Unlike the NFL and the NBA, the NHL has not seen much reaction to President Donald Trump's recent foray into protests for social justice during pregame national anthems.

A pair of Winnipeg Jets threw their support behind teammate Blake Wheeler when asked about the president's calls to "fire" players who kneel during the anthem or enact rules that prohibit kneeling in protest.

Before Sidney Crosby and the Pittsburgh Penguins promised to uphold the tradition of visiting the White House as a championship team, something the NBA's Golden State Warriors will not do after Trump rescinded his invitation to an outspoken Stephen Curry, Wheeler responded to the president's NFL-directed comments Saturday, tweeting, "Come on, Mr. President," and suggesting Trump had attacked "literally the principles the U.S. was founded on" -- freedom of speech and peaceful assembly.

In speaking with reporters Monday, the Jets' Jacob Trouba and Matt Hendricks said they support Wheeler's comments.

"I support what he said," said Trouba, a former ninth overall draft pick, as documented by Dave Minuk via TSN 1290. "It's tough and an interesting time in America right now, but it's important that people talk about it. It's not easy to take a stand, but it's important to take a stand. For me, it just comes down to the respect aspect, and I think a lot of things [Trump]'s done is very disrespectful to a lot of different people on a lot of different levels. It takes a lot of courage to stand up to that, so I think it's courageous what Blake did and what a lot of athletes are doing."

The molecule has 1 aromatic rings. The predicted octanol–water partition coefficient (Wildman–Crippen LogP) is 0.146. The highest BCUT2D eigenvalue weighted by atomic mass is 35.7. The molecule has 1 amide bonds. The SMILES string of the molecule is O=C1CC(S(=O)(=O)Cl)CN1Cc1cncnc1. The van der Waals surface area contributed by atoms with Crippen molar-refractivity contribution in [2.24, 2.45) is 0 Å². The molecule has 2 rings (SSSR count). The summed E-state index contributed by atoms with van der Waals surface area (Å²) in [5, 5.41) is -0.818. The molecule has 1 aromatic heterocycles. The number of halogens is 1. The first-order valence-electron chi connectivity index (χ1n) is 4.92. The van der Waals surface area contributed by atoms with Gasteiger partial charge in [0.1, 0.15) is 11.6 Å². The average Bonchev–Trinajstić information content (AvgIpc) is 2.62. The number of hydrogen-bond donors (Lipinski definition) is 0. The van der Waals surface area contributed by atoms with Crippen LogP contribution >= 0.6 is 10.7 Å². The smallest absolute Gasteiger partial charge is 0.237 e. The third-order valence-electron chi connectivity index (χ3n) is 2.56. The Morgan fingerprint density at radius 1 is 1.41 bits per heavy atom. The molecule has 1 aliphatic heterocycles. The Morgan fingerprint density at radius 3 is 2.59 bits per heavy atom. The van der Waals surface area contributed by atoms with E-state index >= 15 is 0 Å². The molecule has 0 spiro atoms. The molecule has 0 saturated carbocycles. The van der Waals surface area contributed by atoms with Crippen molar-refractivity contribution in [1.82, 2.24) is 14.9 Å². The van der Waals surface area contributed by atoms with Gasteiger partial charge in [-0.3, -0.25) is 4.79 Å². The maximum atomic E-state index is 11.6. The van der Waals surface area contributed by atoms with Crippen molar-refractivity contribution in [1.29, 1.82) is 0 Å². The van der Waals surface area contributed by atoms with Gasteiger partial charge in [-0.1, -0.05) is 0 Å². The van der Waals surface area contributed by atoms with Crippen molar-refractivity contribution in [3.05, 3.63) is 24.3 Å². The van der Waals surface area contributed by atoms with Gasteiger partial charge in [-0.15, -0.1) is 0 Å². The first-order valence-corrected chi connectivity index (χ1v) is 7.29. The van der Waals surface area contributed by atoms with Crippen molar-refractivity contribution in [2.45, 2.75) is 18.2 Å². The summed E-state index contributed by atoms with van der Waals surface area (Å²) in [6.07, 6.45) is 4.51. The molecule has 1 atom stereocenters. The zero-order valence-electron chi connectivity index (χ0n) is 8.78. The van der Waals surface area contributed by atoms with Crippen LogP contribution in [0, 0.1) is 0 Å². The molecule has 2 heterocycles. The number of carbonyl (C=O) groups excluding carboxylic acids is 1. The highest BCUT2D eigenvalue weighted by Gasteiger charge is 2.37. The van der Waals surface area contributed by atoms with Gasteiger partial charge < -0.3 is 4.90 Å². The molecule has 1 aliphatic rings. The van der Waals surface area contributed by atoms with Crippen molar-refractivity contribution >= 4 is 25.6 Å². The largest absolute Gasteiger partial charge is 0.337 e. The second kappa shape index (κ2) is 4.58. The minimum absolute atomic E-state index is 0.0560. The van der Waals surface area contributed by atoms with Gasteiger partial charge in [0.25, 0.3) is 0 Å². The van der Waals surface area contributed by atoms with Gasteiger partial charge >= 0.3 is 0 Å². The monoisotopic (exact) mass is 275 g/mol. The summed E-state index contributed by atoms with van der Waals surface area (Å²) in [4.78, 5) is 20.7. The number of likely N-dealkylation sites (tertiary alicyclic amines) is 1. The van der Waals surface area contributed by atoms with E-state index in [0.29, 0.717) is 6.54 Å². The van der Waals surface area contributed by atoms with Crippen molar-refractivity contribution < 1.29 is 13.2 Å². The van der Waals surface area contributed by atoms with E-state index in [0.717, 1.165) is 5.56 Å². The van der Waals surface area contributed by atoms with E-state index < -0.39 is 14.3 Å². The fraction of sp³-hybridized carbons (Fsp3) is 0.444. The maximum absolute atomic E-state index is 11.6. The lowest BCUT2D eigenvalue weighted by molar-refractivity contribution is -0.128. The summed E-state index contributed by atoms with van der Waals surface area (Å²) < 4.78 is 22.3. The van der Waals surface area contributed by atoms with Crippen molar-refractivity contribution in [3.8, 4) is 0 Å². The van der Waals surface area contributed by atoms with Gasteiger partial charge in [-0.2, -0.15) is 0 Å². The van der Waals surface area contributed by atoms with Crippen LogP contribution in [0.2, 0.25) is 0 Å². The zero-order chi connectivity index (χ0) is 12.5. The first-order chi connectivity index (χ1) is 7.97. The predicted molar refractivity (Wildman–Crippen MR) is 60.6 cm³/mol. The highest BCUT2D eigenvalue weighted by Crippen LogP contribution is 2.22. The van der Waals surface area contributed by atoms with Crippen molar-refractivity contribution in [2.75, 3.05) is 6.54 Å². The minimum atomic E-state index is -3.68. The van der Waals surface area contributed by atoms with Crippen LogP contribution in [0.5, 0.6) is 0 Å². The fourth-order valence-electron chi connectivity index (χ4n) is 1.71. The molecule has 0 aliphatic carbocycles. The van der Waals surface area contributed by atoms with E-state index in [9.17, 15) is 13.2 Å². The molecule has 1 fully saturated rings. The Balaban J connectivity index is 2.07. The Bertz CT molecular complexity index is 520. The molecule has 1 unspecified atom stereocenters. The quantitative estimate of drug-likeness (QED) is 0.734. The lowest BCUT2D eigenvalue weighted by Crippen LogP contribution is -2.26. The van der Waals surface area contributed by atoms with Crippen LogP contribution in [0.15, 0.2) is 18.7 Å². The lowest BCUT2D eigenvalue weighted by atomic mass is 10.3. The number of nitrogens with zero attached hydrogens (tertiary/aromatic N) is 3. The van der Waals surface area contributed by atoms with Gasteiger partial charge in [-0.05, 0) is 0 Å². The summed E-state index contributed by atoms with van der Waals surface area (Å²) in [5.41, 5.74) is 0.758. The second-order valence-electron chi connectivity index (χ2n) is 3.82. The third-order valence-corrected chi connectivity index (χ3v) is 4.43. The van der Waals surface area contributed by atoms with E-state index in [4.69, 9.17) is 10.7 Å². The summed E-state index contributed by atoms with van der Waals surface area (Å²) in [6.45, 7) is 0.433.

Trouba, a regular on defense for the Jets since 2013-14, said he also isn't a fan of the way Trump targeted athletes in his Friday comments about NFL players who kneel to protest social injustice.

"To call football players son of a [explicit] and 'privileged,' I don't think any athlete really agrees with that," Wheeler said. "It's tough to say that about people. That's not someone I like looking up to. I hope a lot of young kids don't look up to that and treat people that way."

Hendricks, who signed with Winnipeg over the summer after 10 seasons between the Colorado Avalanche, Washington Capitals, Nashville Predators and Edmonton Oilers, suggested he would not personally kneel during a national anthem but supports Wheeler's defense of players' right to protest.

"Yeah, I would support teammates who take a knee," Hendricks said. "It's not just the flag. That's not the issue for the others that choose to take a knee. It's a different reason, so I understand that."